“I’m a comic book fan and collector, since I was a kid, and he’s my favorite character. And to get a chance to reinvent that character…For me, I really wanted to see somebody cast who was very close to a high schooler’s age…What was so valuable to me about the character, when I was a kid, is that he’s a high schooler with this power and responsibility, and it makes him very distinct as a hero. It makes him distinct from the other characters in the Marvel Universe, who are confident, experienced superheroes. It’s super important to have that color of the movie, and we felt that it was invaluable and we do think it goes a long way. That character helps us balance out the tone of the movie.”
As for where they stand in editing, they state that they are about two and a half months out from completing the film, and that they are around a month out from the “locking picture” cut. They also confirm that they have scheduled reshoots this week, meaning we could see a few new set photos make their way online.
“This has been the easiest post process we’ve ever had on a film. We’re very happy with how the movie was. Everyone is very happy with where the movie was. For us, the tricky thing is the effects because it’s a very complicated movie and there are some really big sequences in the film. The effects are on a much larger scale than the work we did on Winter Soldier. That’s the part that becomes really difficult because you don’t have a lot of time and everyone has very high standards. So everyone starts killing themselves at this point. We’re finishing up the music – Henry Jackman is back to score and we’re really happy with the score. He leaves for London in two weeks and we do a few reshoots next week…we’ll be done with the movie in 2 and a half months.”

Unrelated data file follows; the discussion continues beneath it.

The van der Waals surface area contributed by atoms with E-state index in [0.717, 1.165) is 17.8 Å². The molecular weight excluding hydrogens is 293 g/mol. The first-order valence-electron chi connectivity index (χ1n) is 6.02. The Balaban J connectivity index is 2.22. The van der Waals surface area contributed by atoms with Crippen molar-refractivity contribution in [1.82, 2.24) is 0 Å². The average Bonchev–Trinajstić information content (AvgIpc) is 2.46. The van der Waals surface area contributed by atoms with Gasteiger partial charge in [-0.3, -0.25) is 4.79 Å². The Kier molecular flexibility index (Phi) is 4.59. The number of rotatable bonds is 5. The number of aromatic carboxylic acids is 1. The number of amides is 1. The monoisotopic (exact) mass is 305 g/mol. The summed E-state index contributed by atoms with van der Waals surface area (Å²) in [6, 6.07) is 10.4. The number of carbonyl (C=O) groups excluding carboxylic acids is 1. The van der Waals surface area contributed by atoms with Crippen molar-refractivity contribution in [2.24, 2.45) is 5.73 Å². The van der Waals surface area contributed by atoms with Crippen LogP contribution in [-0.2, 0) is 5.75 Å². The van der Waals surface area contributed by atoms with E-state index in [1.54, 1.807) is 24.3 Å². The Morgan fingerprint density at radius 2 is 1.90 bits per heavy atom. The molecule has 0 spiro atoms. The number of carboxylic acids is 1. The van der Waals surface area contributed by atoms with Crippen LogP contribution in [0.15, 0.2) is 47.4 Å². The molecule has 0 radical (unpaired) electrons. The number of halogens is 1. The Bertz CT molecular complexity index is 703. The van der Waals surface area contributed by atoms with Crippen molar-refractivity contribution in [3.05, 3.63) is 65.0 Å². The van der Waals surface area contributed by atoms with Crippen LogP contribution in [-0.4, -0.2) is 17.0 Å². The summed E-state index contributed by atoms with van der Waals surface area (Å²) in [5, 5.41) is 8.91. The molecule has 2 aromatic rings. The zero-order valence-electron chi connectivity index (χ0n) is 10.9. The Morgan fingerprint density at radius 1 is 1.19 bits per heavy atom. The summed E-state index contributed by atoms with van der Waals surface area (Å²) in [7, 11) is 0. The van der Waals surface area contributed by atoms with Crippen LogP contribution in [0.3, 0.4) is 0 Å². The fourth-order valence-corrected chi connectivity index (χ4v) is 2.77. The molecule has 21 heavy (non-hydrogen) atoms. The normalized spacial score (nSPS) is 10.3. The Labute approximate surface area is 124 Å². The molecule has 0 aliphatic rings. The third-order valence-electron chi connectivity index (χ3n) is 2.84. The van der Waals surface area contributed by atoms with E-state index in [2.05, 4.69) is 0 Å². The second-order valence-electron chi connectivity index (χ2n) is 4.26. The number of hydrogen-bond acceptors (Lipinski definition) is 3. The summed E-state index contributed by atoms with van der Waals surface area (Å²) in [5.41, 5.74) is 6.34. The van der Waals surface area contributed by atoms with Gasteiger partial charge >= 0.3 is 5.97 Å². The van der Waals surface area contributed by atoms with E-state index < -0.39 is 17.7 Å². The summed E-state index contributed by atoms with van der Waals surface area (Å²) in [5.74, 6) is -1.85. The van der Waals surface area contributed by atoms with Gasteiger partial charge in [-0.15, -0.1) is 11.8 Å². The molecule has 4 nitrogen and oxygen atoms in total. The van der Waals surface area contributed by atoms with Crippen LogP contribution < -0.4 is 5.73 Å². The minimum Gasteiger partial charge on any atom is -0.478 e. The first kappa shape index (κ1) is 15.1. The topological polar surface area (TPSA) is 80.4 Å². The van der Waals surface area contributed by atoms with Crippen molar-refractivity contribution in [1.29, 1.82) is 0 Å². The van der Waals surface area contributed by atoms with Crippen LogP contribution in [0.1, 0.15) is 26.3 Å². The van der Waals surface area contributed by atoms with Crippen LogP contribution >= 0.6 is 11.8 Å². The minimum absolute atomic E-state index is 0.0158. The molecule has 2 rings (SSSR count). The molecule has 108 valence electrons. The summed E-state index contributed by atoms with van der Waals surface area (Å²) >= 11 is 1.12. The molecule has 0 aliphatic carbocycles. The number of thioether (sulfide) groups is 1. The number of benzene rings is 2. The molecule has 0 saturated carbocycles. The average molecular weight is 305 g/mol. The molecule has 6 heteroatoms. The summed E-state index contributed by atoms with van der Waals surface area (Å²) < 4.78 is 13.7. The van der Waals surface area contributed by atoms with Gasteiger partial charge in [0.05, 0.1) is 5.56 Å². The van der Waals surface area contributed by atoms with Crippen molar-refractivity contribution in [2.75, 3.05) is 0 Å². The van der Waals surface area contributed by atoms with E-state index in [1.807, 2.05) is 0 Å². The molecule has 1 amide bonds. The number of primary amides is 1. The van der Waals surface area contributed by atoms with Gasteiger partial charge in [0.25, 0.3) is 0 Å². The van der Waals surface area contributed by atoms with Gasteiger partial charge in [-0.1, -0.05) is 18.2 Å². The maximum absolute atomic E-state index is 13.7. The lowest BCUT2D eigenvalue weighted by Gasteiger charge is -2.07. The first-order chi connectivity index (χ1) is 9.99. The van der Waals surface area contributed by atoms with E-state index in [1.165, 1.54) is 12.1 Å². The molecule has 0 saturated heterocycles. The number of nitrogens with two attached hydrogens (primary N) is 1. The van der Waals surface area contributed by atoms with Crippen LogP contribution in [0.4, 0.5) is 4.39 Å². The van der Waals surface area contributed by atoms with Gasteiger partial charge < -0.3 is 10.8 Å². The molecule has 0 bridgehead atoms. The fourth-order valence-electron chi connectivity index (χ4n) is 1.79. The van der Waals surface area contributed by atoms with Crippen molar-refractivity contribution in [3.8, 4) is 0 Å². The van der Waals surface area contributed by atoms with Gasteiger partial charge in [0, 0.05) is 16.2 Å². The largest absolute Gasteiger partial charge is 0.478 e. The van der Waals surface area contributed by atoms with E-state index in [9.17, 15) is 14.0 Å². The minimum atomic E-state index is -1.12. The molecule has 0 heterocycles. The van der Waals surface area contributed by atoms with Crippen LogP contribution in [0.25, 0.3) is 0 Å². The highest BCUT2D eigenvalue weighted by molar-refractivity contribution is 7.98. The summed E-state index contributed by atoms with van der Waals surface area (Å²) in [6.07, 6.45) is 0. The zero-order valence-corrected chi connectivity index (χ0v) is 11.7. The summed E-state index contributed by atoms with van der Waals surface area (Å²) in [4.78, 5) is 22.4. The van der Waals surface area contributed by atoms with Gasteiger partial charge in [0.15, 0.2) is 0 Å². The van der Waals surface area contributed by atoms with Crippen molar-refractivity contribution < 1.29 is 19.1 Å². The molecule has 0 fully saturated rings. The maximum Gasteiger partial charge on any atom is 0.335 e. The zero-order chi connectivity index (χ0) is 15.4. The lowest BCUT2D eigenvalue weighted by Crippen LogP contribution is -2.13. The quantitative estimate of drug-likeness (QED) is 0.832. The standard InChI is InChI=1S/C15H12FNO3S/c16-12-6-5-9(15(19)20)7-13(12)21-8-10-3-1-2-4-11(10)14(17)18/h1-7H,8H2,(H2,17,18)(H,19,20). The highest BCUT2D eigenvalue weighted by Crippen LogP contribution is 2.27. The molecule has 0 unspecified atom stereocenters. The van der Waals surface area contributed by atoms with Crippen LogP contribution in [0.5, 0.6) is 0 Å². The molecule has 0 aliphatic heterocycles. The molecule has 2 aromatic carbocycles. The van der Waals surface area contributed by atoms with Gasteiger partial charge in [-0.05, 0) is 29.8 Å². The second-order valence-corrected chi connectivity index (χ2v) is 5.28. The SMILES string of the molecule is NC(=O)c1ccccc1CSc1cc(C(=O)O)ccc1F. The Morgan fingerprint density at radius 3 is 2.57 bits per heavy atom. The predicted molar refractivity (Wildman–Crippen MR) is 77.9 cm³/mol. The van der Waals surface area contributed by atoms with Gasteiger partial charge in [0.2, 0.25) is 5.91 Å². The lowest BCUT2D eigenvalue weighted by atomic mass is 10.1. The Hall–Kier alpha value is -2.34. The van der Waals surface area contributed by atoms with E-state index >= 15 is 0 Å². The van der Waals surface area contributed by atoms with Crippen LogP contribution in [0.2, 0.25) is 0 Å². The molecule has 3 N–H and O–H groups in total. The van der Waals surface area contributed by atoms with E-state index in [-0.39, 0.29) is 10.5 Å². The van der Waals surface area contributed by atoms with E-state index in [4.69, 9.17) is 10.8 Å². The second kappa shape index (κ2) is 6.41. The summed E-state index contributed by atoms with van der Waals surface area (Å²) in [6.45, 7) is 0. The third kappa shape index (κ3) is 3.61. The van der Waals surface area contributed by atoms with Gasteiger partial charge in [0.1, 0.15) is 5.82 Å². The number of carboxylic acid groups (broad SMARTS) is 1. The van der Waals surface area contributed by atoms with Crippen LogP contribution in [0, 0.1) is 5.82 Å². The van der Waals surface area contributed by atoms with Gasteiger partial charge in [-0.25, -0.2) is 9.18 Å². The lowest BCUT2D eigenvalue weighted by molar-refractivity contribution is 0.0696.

If you’ll recall, while at the New Orleans Wizard World Comic Con, the Russo brothers made an comment about looking at 67 characters for Avengers: Infinity War, something that people took as meaning there’d definitely be 67 characters in the film. We touched on how it was more than likely that was just a number they were throwing out there in this one shot, and that there was no cause for concern about overcrowding. This was something they confirmed themselves last night, stating that they were merely being figurative when they threw out that large number. They also went on to confirm the shooting schedule for Infinity War, something Chris Evans previously hinted at last April.
“We were being figurative when we said [67 characters] and people took it as literal but there’s a lot of characters. Infinity War is meant to be the culmination of the entire Marvel Cinematic Universe up to that point. It’s very ambitious in its scope, it wants to take everything that you’ve seen before and coalesce into some kinda of climactic ending. It’s complicated , ambitious storytelling…We’re not talking about lead characters, just people that make an appearance.”
“We start shooting both of them later this year in November and we’re primarily going to be based in Atlanta again. That’s where we’ll do out stage work and some exteriors. There will be locations from around the world involved as well. We actually relocate to Atlanta in late July to finish up pre-production there. We don’t come back to L.A. until the following June.”
“We’re shooting them concurrently, meaning that some days we’ll be shooting the first movie and some days we’ll be shooting the second movie. Just jumping back and forth. We won’t look like this next year.”
Don’t forget to check out the Captain America 75th Anniversary Special on ABC on January 19th, leading into the season two premiere of Agent Carter. While there has not be any confirmation that new footage from Civil War will be shown during the special, it’s more than likely they’ll sneak something in for fans!
Captain America: Civil War will hit movie theaters on May 6th, 2016.